Scissors Shears was strutting on tip-toe up and down the sewing table, closing up each time to take a step.

”Why,” said Mary Frances, slipping in, ”can you talk, too?”

“Can I talk?” exclaimed Scissors Shears in a growling voice. “Can I talk? Yes, and walk, too! As if I weren’t years older than that Sewing Bird—Rip ‘er up the back! Rip ‘er up the back! That conceited thing thinks she knows everything,—why I could tell you all about how to cut out anything. Why, I know all about cutting things out! I can even cut myself!”

Yeah. That’s alarming. I guess scissors exist to cut but…yeah.

Of course, Scissor Shears can also transform.

Scissors-and-Shears, Scissors-and-Shears, Now change your ears. Now change your ears”

At which point the scissors become a scissors-rabbit hybrid. This doesn’t change the scissors’ usefulness. Either way, you have to plunge your finger through the creature’s eyes to use him. It makes no sense.

Scissors Shears soon goes on another odd rant. FairyLady touches him with her wand, he collapses on the table, and she reassures Mary.

“I can control him when I have my wand. If he’s ever rude, and you want me, say the magic verse I taught you.”

“Oh, thank you,” said Mary Frances, smiling to herself.

“I guess if I pulled his ears real hard, he’d be good anyhow,” she thought, “but I’ll not let Sewing Bird know. All rabbits are controlled by their ears, and I’m sure he looks more like a rabbit than any other animal I can think of.”

I dearly hope Mary doesn’t attend a school with school pets. Rabbits are not controlled by their ears nor is there ever cause to pull on a rabbit’s ears.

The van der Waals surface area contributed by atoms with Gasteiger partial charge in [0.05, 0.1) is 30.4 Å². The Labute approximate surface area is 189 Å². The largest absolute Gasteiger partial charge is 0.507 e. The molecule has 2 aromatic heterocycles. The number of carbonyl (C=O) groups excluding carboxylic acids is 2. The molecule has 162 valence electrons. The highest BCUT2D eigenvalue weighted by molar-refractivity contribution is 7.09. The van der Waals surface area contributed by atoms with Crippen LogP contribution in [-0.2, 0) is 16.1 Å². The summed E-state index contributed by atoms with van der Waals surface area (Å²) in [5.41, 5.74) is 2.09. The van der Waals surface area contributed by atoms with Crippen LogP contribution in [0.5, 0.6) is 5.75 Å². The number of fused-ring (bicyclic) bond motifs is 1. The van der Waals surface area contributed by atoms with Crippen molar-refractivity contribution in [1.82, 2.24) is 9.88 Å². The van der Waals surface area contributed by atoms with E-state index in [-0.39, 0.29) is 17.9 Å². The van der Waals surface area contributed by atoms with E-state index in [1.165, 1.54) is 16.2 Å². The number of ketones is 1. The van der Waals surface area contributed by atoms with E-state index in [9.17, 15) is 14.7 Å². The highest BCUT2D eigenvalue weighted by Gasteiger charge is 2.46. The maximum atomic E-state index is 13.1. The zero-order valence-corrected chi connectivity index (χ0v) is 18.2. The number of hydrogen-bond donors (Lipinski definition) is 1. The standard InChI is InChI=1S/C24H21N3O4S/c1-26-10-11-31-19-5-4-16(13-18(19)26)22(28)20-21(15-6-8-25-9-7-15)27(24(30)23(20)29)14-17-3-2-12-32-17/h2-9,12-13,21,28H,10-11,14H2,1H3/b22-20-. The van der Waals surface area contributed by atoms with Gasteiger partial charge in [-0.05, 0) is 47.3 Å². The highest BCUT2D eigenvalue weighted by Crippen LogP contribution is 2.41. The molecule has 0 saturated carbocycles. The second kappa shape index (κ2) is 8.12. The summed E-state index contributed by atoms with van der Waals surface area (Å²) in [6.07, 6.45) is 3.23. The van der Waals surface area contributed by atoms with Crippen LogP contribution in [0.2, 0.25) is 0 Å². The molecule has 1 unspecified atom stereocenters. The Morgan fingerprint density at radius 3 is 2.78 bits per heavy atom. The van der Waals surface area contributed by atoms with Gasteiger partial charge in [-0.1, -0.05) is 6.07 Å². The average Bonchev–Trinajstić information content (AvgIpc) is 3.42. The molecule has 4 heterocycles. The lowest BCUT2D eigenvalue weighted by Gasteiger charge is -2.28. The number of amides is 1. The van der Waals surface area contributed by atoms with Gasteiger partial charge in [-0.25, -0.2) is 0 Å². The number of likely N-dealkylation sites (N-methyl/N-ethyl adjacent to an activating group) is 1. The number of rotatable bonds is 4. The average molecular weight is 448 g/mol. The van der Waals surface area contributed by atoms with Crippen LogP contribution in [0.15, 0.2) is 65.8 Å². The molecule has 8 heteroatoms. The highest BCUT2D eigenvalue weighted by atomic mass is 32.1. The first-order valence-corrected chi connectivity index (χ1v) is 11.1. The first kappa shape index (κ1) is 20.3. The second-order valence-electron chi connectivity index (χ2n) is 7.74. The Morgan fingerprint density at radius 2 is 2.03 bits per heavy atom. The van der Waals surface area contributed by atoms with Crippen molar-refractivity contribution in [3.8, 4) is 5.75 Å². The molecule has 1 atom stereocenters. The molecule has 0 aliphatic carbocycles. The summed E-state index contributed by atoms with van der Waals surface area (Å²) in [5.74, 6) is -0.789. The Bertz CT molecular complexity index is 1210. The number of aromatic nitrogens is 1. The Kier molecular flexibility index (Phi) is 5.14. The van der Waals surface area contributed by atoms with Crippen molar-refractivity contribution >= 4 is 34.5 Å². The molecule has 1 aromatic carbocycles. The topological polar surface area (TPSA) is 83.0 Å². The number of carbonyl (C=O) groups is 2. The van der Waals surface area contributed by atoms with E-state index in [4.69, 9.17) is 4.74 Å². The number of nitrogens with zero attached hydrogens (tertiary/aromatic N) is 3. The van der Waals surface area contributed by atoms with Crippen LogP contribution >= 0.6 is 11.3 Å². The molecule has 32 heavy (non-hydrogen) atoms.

I am also disturbed that Mary thinks controlling Scissor Shears with physical pain is fine just so long as Sewing Bird remains unaware of it.

And thus two more chapters end…and yet haunt me.

craft, Mary Frances sewing

Before Mother’s Grand Gift.

Let’s see where our characters are before the Thimble people.


Where we find Mary, in her own words:

“’Mother is never very strong, and Father had to go to California on business; and he thought wouldn’t it be nice to take Mother with him. So I’m here at my dear Grandma’s for the long summer vacation; and brother Billy is camping with the Boy Scouts; Billy is a first-class scout, you know.”


Continue reading

craft, Mary Frances sewing

Mary Frances; preface

Easy Steps In Sewing for Big and Little Girls or Mary Frances Among the Thimble People.

Jane Eayre Fryer wrote a series of Mary Frances books in the early 1900’s, seven to be exact, as a way to teach young girls a complete course in home economics. The Adventures Among the Thimble People is her second book, following the Mary Frances Cook Book or Adventures Among The Kitchen people.

It’s always an adventure with Mary, a strangely plotted adventure with a group of anthropomorphic characters or dolls…and probably some racist and problematic extras.

Continue reading